Brussels starts power struggle with Orbán

After quibbling for several weeks, the European Commission launched three legal actions against the Hungarian government. But who will back down first – Budapest or Brussels? The Hungarian press is not expecting any great changes.

Published on 18 January 2012 at 14:39
Viktor Orbán in Brussels, 14 April, 2011

On January 17, the Commission sent three letters of formal notice to the Hungarian government to change or withdraw the contested legislation which, according to Brussels, does not guarantee the independence of three key areas: the central bank, the judiciary and the data protection agency. If Budapest does not comply within the one month deadline, the Commission could file a suit before the European Court of Justice. For its part, the European Parliament is debating the issue on January 18, in the presence of Hungarian Prime Minister Viktor Orbán.

Brussels rules "three strikes" against Viktor Orbán, says centre-left Hungarian daily Népszabadság on its front page. Europe, the paper explains-


… is currently saying but one thing: either the Hungarian people wake up and change government in the next elections or we will witness the failure of the state and the government will finally accept the European ‘dictates’. For European diplomacy, there is no other scenario.

Nonetheless notes Népszabadság, EU institutions run the risk of not being able to apply sufficient pressure.


The Commission speaks the language of the law, the European Parliament that of politics, but Orbán only understands the language of power. Power, in Europe, rests with the Council, that is the Member States themselves. If the national politicians (especially the ‘major players’) were to decide to send a determined and unambiguous warning, that might work […] The pressure of the European Parliament must not be underestimated, but what are the consequences of these debates? Nothing.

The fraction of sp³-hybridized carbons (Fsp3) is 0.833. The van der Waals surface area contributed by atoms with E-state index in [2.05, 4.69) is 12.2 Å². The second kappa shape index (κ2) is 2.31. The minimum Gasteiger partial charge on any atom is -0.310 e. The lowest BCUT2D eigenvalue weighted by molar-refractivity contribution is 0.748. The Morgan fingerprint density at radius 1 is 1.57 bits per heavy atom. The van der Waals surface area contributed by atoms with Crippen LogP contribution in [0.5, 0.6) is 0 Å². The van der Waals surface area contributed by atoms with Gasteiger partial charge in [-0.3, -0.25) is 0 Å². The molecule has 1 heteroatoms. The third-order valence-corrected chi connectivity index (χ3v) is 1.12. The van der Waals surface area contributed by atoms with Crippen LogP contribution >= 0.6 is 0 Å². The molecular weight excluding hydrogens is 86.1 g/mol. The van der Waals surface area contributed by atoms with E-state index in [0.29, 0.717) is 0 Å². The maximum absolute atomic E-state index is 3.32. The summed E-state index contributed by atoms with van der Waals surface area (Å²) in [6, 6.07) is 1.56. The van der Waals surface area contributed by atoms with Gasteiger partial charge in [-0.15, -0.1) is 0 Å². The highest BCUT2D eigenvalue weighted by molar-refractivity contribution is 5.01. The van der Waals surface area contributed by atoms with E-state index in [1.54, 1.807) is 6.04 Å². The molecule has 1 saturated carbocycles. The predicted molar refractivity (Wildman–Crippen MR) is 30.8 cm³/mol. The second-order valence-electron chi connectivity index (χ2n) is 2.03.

Right-wing daily [Magyar Nemzet, for its part,](http:// says that "the European Commission criticises three precise laws and that is not the end of the world. It’s just a question of technicalities, not political or emotional issues. For now, it’s up to the legal experts to act". But, the paper warns-


Europe does not have faith in Hungary, neither in its economic policies nor in its commitment to democracy. But we do not have time to pout. Discussions must be open because the Union has no interest in seeing Hungary on its knees. As we saw last weekend [during an anti-European demonstration organised by the far-right Jobbik party in which, among other things, European flags were burned] the extreme right can profit from the Union’s excessive criticism.

At stake right now is "Hungary or Orbán," sums up the front page of left-wing daily Népszava. But one must not lose track of the essentials, the paper warns. The three violations singled out by the Commission-

… are but the tip of the iceberg. The main problem is that Orbán is building a political and legal system that does not conform to European values. […] One can justify, haggle and play with words as the legal experts do. But in Strasbourg today, the Euro MPs will throw much more profound criticism at Orbán. And he must toe the line, not in Strasbourg but at home. And as soon as possible.

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